Godsmack Pay Tribute to Chester Bennington + Chris Cornell, Discuss Direction of New Album
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Godsmack paid tribute to Chester Bennington and Chris Cornell last night (Aug. 9) during the group’s Musikfest performance in Bethlehem, Pa. by playing songs from each artist, both who died recently by suicide.
“I just wanna bring up something here quick; I don’t want to harp on this too long, because I want you guys to leave here in a really good mood with good positive feelings,” Godsmack singer Sully Erna said. “It’s been actually mind-blowing to me how many amazing performers, amazing voices we’ve lost to some really sad, tragic situations – and some of them were very close friends of ours.”
“We just decided to do this today. We haven’t really rehearsed this, but we wanted to do something for you guys and we wanted to do something in honor of our friends that have left us with some beautiful music on this planet,” he continued. “So I think this one is gonna kind of speak for itself.”
The band then went into a stripped down performance of the Linkin Park hit “Crawling,” followed by a take on “Hunger Strike” by the Seattle supergroup Temple of the Dog, which Cornell formed in tribute to his friend and late Mother Love Bone singer Andrew Wood, who died from a heroin overdose in 1990.
Earlier in the day, Erna and Godsmack drummer Shannon Larkin sat down with WFMZ-TV to talk about their Musikfest appearance, which would be the band’s final live performance of 2017, preceding their 20th anniversary next year, for which Larkin said they’d be, “touring our butts off.”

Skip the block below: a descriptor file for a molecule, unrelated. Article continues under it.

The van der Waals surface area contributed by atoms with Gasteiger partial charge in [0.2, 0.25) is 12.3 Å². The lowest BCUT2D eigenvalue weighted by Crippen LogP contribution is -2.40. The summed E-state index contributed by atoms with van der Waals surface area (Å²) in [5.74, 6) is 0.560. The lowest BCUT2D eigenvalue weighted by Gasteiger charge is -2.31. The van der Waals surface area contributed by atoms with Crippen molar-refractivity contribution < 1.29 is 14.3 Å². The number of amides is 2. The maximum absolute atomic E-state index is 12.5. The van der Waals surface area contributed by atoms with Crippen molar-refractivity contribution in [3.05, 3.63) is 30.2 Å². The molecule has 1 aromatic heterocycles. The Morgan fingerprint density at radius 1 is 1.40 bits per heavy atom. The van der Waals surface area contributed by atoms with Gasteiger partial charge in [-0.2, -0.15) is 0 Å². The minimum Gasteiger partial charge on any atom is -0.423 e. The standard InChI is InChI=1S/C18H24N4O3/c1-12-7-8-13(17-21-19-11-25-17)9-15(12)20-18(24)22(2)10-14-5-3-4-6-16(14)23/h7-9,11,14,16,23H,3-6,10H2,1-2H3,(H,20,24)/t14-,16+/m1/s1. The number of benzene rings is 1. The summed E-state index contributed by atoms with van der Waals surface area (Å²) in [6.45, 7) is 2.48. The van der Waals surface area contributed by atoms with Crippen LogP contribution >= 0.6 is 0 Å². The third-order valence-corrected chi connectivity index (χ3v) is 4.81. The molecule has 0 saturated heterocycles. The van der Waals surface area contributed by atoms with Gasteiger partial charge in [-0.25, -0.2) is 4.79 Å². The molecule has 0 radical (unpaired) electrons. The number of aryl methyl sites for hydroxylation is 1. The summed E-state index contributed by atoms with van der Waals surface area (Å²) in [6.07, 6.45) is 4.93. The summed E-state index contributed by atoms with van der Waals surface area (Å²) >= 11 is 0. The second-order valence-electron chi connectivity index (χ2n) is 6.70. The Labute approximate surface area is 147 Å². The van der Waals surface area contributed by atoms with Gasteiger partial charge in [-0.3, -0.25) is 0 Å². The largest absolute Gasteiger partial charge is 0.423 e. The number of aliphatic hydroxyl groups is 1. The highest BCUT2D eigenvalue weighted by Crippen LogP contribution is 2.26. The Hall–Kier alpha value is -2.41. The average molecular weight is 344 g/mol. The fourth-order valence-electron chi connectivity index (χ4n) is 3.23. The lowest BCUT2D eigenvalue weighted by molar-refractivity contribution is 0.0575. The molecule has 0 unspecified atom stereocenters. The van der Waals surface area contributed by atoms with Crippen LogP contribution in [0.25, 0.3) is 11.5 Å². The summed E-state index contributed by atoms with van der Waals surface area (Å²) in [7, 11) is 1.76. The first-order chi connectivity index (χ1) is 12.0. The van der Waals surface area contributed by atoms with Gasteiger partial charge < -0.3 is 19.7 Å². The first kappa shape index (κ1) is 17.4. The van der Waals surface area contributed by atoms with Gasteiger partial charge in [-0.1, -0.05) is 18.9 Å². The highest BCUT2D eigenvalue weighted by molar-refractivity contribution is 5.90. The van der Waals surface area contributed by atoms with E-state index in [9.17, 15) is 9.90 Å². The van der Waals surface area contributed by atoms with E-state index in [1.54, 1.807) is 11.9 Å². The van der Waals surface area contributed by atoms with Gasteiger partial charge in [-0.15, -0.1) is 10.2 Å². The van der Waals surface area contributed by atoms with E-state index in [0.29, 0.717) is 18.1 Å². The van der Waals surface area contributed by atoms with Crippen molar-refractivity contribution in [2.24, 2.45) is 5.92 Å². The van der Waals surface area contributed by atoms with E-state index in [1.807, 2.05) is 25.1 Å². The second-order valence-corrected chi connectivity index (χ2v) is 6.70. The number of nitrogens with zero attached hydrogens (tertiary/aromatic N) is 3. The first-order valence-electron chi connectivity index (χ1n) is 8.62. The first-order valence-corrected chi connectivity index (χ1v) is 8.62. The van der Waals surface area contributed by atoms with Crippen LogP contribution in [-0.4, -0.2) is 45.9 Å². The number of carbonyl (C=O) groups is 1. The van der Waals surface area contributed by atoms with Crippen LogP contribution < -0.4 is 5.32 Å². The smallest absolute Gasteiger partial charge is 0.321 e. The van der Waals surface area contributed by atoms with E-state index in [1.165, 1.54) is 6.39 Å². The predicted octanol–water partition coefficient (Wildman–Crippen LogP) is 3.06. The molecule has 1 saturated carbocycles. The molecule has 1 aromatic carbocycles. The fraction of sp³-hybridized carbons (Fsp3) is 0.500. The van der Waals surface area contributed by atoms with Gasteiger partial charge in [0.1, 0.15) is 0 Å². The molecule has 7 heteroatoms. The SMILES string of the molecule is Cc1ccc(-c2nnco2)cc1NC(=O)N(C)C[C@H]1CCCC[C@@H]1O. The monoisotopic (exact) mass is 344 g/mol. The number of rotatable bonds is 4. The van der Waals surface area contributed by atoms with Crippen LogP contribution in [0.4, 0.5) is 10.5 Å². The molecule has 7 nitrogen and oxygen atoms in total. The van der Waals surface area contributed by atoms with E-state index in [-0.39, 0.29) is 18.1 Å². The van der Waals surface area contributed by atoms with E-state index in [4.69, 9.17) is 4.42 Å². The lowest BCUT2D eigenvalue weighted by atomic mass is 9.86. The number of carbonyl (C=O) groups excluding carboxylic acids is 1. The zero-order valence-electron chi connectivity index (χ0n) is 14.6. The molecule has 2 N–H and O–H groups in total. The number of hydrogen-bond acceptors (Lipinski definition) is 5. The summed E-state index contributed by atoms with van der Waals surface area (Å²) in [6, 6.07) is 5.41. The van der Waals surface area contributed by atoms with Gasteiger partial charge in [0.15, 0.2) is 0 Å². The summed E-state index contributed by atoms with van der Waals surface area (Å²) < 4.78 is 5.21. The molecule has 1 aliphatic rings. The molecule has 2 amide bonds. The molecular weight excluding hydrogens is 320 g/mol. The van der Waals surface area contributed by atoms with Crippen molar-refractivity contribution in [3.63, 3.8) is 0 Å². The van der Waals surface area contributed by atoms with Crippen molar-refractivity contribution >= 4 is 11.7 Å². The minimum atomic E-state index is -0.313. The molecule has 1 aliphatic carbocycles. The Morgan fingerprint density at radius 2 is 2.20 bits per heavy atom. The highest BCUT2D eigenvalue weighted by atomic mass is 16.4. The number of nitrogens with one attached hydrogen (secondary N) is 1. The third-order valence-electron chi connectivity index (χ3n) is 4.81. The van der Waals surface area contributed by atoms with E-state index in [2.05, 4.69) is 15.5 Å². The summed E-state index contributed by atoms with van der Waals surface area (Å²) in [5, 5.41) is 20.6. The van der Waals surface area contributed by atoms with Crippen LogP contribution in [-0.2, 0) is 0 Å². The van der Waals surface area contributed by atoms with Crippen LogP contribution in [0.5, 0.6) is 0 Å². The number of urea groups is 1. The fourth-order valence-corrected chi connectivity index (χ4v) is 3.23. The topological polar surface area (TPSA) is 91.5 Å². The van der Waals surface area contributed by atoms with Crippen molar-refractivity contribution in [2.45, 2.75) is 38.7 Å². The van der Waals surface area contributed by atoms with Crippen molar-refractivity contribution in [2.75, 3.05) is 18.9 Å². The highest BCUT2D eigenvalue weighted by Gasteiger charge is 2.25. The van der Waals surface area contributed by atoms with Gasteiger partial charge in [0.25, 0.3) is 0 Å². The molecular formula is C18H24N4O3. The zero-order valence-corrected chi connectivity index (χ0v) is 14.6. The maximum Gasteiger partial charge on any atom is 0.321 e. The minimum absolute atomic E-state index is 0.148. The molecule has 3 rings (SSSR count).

“Yeah, there’s gonna be a lot of roadwork to do,” Erna added. “There’s a lot of countries to hit. It’s a big world out there, and I think we’re gonna try to do at least two laps around the globe before we end this album cycle.”
The singer also talked about the new studio album the band are working on, which is slated for early next spring, and whether it was going to follow a particular theme.
“Not so much a theme, but we have made a conscious decision to kind of change the game a bit,” Erna said. “This show we’re kind of marking as the last of the nostalgic Godsmack shows, and from this point forward, we’re gonna kind of open a new chapter in our career and go for a new sound, a new stage and a new look for the band. We’re gonna change things up enough, maintain the integrity of what we are and what we do. But it feels so far that the writing is going a little bit more down into a commercial, mainstream kind of feel. But, again, without losing the power and the stuff that we built our heritage on.”
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